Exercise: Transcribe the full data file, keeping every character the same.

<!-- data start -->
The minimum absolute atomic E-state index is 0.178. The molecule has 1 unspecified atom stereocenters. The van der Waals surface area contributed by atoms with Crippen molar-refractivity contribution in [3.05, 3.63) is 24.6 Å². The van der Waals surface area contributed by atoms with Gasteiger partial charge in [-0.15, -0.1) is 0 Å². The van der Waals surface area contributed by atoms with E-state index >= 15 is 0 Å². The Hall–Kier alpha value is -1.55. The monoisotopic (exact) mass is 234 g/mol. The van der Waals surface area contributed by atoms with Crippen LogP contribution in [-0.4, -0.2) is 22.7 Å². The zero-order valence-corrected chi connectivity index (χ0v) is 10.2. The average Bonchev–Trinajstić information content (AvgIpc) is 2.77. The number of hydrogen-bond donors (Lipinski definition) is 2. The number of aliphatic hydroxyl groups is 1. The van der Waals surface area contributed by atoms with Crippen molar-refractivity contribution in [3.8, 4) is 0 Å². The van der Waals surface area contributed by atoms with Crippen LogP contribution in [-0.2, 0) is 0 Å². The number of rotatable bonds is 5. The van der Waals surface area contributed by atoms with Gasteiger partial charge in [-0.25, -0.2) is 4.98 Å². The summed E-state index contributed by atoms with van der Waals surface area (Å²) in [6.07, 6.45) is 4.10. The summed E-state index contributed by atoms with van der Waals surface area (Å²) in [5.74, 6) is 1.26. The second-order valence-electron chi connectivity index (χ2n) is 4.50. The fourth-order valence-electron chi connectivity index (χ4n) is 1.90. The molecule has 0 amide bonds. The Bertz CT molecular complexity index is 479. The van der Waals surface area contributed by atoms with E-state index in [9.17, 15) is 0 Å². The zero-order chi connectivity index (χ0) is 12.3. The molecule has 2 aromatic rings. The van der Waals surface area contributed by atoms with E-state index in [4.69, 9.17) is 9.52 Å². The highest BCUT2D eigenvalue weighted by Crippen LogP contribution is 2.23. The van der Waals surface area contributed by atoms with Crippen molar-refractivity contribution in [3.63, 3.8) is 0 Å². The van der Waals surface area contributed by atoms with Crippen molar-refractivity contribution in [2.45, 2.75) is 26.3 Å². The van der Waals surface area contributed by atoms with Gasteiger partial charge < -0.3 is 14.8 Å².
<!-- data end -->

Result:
The minimum absolute atomic E-state index is 0.178. The molecule has 1 unspecified atom stereocenters. The van der Waals surface area contributed by atoms with Crippen molar-refractivity contribution in [3.05, 3.63) is 24.6 Å². The van der Waals surface area contributed by atoms with Gasteiger partial charge in [-0.15, -0.1) is 0 Å². The van der Waals surface area contributed by atoms with E-state index >= 15 is 0 Å². The Hall–Kier alpha value is -1.55. The monoisotopic (exact) mass is 234 g/mol. The van der Waals surface area contributed by atoms with Crippen LogP contribution in [-0.4, -0.2) is 22.7 Å². The zero-order valence-corrected chi connectivity index (χ0v) is 10.2. The average Bonchev–Trinajstić information content (AvgIpc) is 2.77. The number of hydrogen-bond donors (Lipinski definition) is 2. The number of aliphatic hydroxyl groups is 1. The van der Waals surface area contributed by atoms with Crippen molar-refractivity contribution in [3.8, 4) is 0 Å². The van der Waals surface area contributed by atoms with Crippen LogP contribution in [-0.2, 0) is 0 Å². The number of rotatable bonds is 5. The van der Waals surface area contributed by atoms with Gasteiger partial charge in [-0.25, -0.2) is 4.98 Å². The summed E-state index contributed by atoms with van der Waals surface area (Å²) in [6.07, 6.45) is 4.10. The summed E-state index contributed by atoms with van der Waals surface area (Å²) in [5.74, 6) is 1.26. The second-order valence-electron chi connectivity index (χ2n) is 4.50. The fourth-order valence-electron chi connectivity index (χ4n) is 1.90. The molecule has 0 amide bonds. The Bertz CT molecular complexity index is 479. The van der Waals surface area contributed by atoms with E-state index in [9.17, 15) is 0 Å². The zero-order chi connectivity index (χ0) is 12.3. The molecule has 2 aromatic rings. The van der Waals surface area contributed by atoms with E-state index in [4.69, 9.17) is 9.52 Å². The highest BCUT2D eigenvalue weighted by Crippen LogP contribution is 2.23. The van der Waals surface area contributed by atoms with Crippen molar-refractivity contribution in [3.63, 3.8) is 0 Å². The van der Waals surface area contributed by atoms with Crippen molar-refractivity contribution in [2.45, 2.75) is 26.3 Å². The van der Waals surface area contributed by atoms with Gasteiger partial charge < -0.3 is 14.8 Å².